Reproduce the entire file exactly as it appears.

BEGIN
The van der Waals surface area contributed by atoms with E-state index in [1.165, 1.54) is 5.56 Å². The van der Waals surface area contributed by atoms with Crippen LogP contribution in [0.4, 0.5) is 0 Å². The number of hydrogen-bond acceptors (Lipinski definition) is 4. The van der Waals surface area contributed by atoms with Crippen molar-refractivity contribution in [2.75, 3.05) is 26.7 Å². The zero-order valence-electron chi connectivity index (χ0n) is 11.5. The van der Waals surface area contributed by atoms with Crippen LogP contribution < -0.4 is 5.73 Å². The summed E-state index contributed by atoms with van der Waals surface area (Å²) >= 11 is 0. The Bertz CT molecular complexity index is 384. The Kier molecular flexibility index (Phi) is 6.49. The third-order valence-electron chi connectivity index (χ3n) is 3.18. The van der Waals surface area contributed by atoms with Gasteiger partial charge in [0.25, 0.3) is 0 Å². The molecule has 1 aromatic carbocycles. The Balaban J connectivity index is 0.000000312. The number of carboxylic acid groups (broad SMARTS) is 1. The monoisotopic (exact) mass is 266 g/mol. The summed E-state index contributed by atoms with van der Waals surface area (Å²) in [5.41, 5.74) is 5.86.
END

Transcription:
The van der Waals surface area contributed by atoms with E-state index in [1.165, 1.54) is 5.56 Å². The van der Waals surface area contributed by atoms with Crippen LogP contribution in [0.4, 0.5) is 0 Å². The number of hydrogen-bond acceptors (Lipinski definition) is 4. The van der Waals surface area contributed by atoms with Crippen molar-refractivity contribution in [2.75, 3.05) is 26.7 Å². The zero-order valence-electron chi connectivity index (χ0n) is 11.5. The van der Waals surface area contributed by atoms with Crippen LogP contribution < -0.4 is 5.73 Å². The summed E-state index contributed by atoms with van der Waals surface area (Å²) >= 11 is 0. The Bertz CT molecular complexity index is 384. The Kier molecular flexibility index (Phi) is 6.49. The third-order valence-electron chi connectivity index (χ3n) is 3.18. The van der Waals surface area contributed by atoms with Gasteiger partial charge in [0.25, 0.3) is 0 Å². The molecule has 1 aromatic carbocycles. The Balaban J connectivity index is 0.000000312. The number of carboxylic acid groups (broad SMARTS) is 1. The monoisotopic (exact) mass is 266 g/mol. The summed E-state index contributed by atoms with van der Waals surface area (Å²) in [5.41, 5.74) is 5.86.